Update: After reading this article, Mark Kleiman added a footnote to his:
"ASA points to a case in Western Washington where five people, all with medical marijuana recommendations, are being prosecuted federally for growing 74 (or, some sources say, 68) plants, supposedly for their own use. Washington law permits 15 plants per patient, but also sets a limit of 45 plants total for a collective grow, so whether what this group was doing in fact fit within state law isn’t clear.
"While the charge is 'conspiracy to produce and distribute,' it doesn’t appear that the federal authorities have alleged that the group was selling cannabis rather than merely using it. Assuming a fairly modest yield of 100 grams per plant, one harvest per year, and very heavy consumption of 3.5 grams per day per user, an individual might actually succeed in using that much cannabis personally. They’re facing additional charges for having firearms (apparently just hunting rifles), which is legal by itself but an aggravation of a drug-trafficking charge.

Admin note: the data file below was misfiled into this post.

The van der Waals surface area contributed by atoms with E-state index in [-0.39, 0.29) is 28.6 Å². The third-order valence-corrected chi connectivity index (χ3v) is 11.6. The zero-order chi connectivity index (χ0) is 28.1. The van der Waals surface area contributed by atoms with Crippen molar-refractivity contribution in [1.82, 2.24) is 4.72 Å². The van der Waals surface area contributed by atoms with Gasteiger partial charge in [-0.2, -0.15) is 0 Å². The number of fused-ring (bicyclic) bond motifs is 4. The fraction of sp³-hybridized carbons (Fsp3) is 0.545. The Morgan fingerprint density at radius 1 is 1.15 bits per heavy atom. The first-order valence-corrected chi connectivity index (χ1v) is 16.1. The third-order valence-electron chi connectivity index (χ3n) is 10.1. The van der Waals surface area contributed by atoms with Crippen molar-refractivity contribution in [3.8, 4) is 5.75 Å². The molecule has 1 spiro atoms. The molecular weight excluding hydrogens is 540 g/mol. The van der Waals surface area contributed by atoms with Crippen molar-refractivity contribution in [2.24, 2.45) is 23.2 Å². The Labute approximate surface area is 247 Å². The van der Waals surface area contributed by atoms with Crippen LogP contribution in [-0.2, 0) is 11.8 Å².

"If all the facts are as asserted by the defense, this case seems to be one of serious prosecutorial over-reach, which is not an unknown phenomenon. I’m glad the original post said that federal prosectuions were 'almost always' (rather than 'always') for more than the grower could possibly use.
"If the ASA ad had used a photo of the defendants in this case, it would have been (sort of) accurate to say that Representatives voting against the Rohrbacher provision were voting to send 'patients like this' to prison. It still wouldn’t have been entirely accurate, since nothing in the Rohrbacher provision would disallow such a prosecution, which after all does not “prevent” Washington from administering its medical-marijuana law.
"But in fact the ad used the photo of a four-year-old epilepsy patient and his mother: a much more emotionally moving image. The problem is that there is no such federal case. That’s what the ASA director calls 'political strategy.' I’m a simpler soul, so I just call it 'lying.' So far, my score on getting other advocates of cannabis legalization to criticize it is zero."
Kleiman further tells CelebStoner in an email: "I have great respect for actual patients, and have argued strenuously for freeing up clinical research to develop medicines that can help them. My contempt is reserved for those who have created, and continue to operate and profit from, a system of mostly fake medical recommendations serving non-medical users and resellers. It's possible to support legal access to cannabis without respect to medical need and also to despise the dishonesty of phony 'patients,' crooked doctors, greedy vendors and their political front-people."